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Circular saws are versatile tools as they can cut almost any material, so long as you have the correct blade.
In the article below, we'll explain how to correctly cut Aluminum using your circular saw.
TL;DR (Too Long, Didn't Read)
Follow these instructions, and you'll be on track for successfully cutting Aluminum using a circular saw.
- You'll need a diamond-tipped continuous-rim blade
- You'll need a steady supply of coolant to combat overheating
- It's important to wear protective equipment when cutting Aluminum
How To Cut Aluminum With a Circular Saw
In the section below, we'll explain a few tips on how to correctly and safely cut Aluminum.
Diamond Tipped Continuous-Rim Blades Are Built To Cut Aluminum
You'll find many websites telling you to go for a blade that has a high number of teeth, around 120; while this isn't wrong, there are better options to go with.
Firstly, you'll want a blade that can cut through non-ferrous metals, which Aluminum is; this would be the job for a diamond-tipped blade. The diamond adds an extra protection layer to cut through abrasive, rough materials; this includes brick, concrete, and metals like Aluminum, brass, and copper.
We also believe that it'd be better for you to pair this with a continuous-rim blade; the benefits of a continuous rim are significant. If you're looking for a clean, smooth cut through your Aluminum, this is your go-to blade.
The reason it provides such a smooth cut is that it's one single sharp blade, rather than multiple blades with tight gullets; the lack of teeth means there's no shock being caused to the material, reducing any risk of chipping by a large margin. You'll also want to look out for a blade with a hard bond as they're known for durability and longevity.
Coolant Significantly Reduces Heat Caused By Friction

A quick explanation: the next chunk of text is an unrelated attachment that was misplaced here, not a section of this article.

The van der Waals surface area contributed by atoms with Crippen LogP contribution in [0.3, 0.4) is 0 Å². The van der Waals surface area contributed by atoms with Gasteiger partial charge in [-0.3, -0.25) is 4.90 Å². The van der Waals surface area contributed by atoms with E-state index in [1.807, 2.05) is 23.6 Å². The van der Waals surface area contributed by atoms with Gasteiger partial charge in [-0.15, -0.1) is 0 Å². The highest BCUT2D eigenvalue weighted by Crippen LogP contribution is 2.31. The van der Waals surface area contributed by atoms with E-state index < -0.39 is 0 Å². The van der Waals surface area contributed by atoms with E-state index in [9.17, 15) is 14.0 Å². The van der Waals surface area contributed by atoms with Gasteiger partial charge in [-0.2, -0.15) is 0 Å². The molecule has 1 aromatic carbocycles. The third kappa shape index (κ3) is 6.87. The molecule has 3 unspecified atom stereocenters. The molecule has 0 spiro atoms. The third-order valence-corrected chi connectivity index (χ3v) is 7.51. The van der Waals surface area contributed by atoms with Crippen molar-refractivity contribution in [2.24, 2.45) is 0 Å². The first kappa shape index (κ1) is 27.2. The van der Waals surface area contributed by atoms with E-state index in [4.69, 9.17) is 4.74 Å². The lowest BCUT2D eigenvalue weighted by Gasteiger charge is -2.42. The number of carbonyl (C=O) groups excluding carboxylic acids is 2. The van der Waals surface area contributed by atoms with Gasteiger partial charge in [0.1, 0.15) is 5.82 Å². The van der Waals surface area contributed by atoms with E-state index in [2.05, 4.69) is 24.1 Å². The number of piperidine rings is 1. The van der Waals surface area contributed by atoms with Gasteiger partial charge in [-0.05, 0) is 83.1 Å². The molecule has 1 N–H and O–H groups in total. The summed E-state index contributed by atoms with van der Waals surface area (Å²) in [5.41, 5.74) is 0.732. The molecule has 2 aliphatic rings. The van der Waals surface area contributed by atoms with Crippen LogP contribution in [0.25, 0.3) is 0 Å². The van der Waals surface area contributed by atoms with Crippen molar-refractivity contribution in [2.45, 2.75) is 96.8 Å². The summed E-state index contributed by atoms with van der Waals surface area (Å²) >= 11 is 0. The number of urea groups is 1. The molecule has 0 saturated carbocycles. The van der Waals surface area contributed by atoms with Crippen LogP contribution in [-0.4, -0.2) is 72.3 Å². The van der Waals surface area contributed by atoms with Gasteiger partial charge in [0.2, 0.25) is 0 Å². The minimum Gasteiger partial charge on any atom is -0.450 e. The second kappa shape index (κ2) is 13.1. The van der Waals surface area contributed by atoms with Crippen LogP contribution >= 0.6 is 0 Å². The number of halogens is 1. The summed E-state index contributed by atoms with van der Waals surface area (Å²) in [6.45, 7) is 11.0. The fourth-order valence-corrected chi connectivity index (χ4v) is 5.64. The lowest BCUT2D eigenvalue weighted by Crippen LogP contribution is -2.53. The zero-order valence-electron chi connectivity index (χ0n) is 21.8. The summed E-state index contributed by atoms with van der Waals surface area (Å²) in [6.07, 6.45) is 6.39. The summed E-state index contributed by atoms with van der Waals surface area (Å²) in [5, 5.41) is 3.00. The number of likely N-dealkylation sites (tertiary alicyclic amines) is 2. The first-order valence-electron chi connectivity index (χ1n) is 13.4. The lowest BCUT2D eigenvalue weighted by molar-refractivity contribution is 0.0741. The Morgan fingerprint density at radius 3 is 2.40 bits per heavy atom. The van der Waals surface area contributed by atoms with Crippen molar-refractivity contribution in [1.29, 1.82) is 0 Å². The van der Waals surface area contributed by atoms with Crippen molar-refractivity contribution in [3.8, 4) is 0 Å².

You can go down a few avenues with what coolant and system to use. There are machines designed to attach to your saw that'll supply a steady stream of coolant liquid, or you can periodically stop and cool the material and blade down using water.
You could also prepare the material and saw prior to cutting by lathering WD-40 over it. However, this will take constant application as it dries out quickly.
Another option is to use wax sticks; applying these directly to the teeth will reduce the chance of kickback and overheating. Wax sticks also last far longer than WD-40 and won't need constant reapplication.
Protective Equipment Is Necessary, Especially When Working With Metal
Just like any machine, protective equipment is needed to operate it safely. However, when working with metal, it cannot be stressed enough how important it is. We'd recommend you get yourself a full face covering mask to limit any risk of shrapnel/chipping injuring your face.
Protective eyewear is also required to protect your eyes for the same reason; when working with metals like Aluminum, your risk of injuring yourself from chipping/shrapnel increases. The last thing you want to damage is your eyesight.
Earplugs should also be prioritized as they save you from any long-lasting hearing issues that come with machines emitting 80 decibels or more. To provide further protection from kickback, you should have the Aluminum held down using two or more clamps; this helps maintain accuracy and safety from it moving around during cutting.
Just like with any material, there will be a blade specialized in cutting through it. It's always important to know which blade will suit as well as knowing accessories or tips to improve the overall cutting quality.